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Aegis combat system

The Aegis combat system, named for the mythological aegis shield, is a United States Navy weapons system. The heart of the system is an advanced, automatic detect and track, multi-function phased-array radar, the AN/SPY-1. This high-powered (four megawatt) radar is able to perform search, track and missile guidance functions simultaneously with a track capacity of over 100 targets. The first Engineering Development Model (EDM-1) was installed in the test ship, USS Norton Sound (AVM-1) in 1973.

The computer-based command and decision element is the core of the Aegis combat system. This interface makes the Aegis combat system capable of simultaneous operation against a multi-mission threat: anti-air, anti-surface and anti-submarine warfare. The Aegis system is being enhanced to act in a Theater Missile Defense role, to counter short- and medium-range ballistic missiles of the variety typically employed by rogue states.

The Navy built the first Aegis cruisers using the hull and machinery designs of Spruance-class destroyers. The commissioning of USS Bunker Hill (CG-52) opened a new era in surface warfare as the first Aegis ship outfitted with the Vertical Launching System (VLS), allowing greater missile selection, firepower and survivability. The improved AN/SPY-1B radar went to sea in USS Princeton (CG-59), ushering in another advance in Aegis capabilities. USS Chosin (CG-65) introduced the AN/UYK-43/44 computers, which provide increased processing capabilities.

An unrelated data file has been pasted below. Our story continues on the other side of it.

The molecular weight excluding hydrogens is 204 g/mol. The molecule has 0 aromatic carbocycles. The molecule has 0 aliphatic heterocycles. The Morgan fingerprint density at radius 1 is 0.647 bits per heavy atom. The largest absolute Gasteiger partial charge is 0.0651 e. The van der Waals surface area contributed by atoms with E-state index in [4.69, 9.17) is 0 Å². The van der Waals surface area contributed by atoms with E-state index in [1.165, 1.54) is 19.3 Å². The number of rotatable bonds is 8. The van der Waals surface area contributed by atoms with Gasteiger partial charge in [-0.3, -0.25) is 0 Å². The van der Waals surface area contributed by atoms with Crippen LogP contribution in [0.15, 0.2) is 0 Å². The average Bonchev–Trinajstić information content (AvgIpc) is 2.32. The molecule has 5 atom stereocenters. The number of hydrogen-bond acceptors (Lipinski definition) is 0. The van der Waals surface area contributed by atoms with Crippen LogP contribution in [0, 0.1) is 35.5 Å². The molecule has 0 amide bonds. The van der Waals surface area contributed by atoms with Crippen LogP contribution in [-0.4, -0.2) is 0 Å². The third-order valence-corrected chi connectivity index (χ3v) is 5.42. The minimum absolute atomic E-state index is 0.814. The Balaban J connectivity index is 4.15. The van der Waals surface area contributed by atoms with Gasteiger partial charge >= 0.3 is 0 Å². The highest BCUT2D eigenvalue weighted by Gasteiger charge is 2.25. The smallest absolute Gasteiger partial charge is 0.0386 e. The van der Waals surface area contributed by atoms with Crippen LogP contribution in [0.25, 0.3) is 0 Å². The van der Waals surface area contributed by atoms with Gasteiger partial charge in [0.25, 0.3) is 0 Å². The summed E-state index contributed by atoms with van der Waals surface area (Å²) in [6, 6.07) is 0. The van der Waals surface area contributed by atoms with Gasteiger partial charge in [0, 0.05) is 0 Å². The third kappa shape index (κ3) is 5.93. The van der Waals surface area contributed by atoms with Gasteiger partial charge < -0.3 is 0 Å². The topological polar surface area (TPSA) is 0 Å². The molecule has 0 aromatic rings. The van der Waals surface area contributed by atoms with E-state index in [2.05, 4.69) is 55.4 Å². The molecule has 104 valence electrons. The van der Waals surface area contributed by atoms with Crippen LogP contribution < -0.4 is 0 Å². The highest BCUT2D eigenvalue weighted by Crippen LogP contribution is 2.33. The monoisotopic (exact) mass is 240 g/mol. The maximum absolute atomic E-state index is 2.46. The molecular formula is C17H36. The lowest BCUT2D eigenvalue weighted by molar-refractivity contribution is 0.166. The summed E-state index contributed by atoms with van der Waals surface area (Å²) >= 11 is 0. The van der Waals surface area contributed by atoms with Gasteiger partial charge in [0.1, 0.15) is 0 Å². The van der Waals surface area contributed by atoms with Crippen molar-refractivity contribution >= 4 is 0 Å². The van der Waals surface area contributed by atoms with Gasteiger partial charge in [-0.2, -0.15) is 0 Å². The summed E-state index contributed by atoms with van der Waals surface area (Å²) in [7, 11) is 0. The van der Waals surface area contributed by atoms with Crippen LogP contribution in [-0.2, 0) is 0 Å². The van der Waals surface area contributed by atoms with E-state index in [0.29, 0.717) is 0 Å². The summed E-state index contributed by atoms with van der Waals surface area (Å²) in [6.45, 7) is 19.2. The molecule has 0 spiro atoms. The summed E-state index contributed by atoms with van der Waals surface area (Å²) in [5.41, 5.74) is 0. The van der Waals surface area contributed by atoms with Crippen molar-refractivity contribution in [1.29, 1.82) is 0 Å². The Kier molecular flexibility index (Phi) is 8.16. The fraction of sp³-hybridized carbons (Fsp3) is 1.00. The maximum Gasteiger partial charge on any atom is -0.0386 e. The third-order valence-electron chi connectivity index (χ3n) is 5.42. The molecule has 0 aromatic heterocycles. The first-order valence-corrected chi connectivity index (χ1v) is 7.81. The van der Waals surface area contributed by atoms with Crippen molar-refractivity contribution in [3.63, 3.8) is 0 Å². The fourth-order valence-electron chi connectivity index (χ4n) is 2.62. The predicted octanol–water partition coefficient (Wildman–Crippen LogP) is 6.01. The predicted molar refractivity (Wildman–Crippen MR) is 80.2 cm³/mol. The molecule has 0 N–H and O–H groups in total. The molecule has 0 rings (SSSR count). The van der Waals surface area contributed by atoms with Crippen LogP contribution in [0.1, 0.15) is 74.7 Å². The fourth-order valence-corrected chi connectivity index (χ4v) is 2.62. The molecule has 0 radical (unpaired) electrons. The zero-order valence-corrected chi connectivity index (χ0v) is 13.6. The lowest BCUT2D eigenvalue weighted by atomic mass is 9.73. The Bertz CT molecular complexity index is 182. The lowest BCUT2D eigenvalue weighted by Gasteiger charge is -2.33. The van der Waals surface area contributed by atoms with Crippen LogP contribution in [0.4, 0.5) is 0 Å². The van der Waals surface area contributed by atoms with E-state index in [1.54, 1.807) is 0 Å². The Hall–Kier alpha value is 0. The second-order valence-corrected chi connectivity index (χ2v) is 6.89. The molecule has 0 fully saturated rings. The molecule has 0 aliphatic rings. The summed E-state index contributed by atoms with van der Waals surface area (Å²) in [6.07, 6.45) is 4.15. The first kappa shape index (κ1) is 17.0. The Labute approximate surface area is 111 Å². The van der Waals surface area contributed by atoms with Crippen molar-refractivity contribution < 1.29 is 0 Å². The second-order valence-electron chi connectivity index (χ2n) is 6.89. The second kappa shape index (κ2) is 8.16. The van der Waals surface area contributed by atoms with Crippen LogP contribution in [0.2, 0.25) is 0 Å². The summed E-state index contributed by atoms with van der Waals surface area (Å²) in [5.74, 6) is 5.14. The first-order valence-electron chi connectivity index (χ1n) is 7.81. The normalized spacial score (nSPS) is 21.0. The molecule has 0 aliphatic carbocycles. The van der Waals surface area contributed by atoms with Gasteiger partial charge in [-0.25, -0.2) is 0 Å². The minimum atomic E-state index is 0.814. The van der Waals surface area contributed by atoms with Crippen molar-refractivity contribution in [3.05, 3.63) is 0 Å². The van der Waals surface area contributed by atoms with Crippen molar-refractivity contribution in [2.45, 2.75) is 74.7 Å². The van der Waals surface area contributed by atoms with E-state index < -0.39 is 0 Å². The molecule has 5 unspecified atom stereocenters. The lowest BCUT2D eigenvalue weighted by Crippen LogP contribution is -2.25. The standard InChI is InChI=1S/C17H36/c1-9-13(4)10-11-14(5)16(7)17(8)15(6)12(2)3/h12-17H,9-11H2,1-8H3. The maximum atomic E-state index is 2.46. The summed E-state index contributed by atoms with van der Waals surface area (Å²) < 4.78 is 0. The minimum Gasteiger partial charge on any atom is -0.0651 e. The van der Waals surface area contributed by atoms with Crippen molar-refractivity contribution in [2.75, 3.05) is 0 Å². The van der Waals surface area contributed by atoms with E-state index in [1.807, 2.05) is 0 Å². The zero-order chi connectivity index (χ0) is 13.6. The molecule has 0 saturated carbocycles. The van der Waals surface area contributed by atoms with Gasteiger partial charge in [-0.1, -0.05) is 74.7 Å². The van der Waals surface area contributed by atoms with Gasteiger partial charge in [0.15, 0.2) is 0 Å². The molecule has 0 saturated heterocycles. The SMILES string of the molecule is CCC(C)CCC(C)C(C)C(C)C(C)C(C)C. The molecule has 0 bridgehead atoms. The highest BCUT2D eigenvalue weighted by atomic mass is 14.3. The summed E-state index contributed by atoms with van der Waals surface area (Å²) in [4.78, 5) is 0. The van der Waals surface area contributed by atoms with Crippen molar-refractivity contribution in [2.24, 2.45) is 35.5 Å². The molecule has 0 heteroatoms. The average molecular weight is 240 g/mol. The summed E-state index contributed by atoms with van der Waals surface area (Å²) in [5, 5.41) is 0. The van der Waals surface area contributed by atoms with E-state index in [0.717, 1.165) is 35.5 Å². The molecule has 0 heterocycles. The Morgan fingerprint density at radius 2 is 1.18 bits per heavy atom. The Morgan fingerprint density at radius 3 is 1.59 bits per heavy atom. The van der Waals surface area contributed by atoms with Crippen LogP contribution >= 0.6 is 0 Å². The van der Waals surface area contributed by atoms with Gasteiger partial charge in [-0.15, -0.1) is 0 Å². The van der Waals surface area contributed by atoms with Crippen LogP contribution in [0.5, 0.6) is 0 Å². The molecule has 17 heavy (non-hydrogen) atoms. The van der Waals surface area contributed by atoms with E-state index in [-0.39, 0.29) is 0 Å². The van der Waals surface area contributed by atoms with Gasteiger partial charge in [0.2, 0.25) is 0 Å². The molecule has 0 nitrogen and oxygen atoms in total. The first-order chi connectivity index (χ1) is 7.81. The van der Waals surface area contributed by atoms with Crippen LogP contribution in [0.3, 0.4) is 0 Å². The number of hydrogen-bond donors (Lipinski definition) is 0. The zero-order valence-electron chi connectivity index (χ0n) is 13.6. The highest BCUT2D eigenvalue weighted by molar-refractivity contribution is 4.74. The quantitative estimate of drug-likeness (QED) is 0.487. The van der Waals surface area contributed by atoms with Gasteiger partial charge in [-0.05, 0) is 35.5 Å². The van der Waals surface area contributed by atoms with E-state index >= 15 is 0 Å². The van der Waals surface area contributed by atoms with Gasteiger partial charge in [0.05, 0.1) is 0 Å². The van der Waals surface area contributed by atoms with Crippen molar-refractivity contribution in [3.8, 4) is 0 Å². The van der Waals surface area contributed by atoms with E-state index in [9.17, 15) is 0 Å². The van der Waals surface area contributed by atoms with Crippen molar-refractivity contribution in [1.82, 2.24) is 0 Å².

In 1980, a smaller ship was designed using an improved sea-keeping hull form, reduced infrared and radar cross-section and upgrades to the Aegis Combat System. The first ship of the DDG-51 class, Arleigh Burke, was commissioned on the Fourth of July, 1991. The DDG-51 class was named after a living person, the legendary Admiral Arleigh Burke, the most famous American destroyerman of World War II.

DDG-51s were constructed in flights, allowing technological advances during construction. Flight II, introduced in FY 1992, incorporates improvements to the SPY radar and the Standard missile, active electronic countermeasures and communications. Flight IIA, introduced in FY 1994, added a helicopter hangar with one anti-submarine helicopter and one armed attack helicopter. The Aegis program has also projected reducing the cost of each Flight IIA ship by at least $30 million.

Japan, Spain, Norway, and South Korea all operate or are constructing Aegis vessels.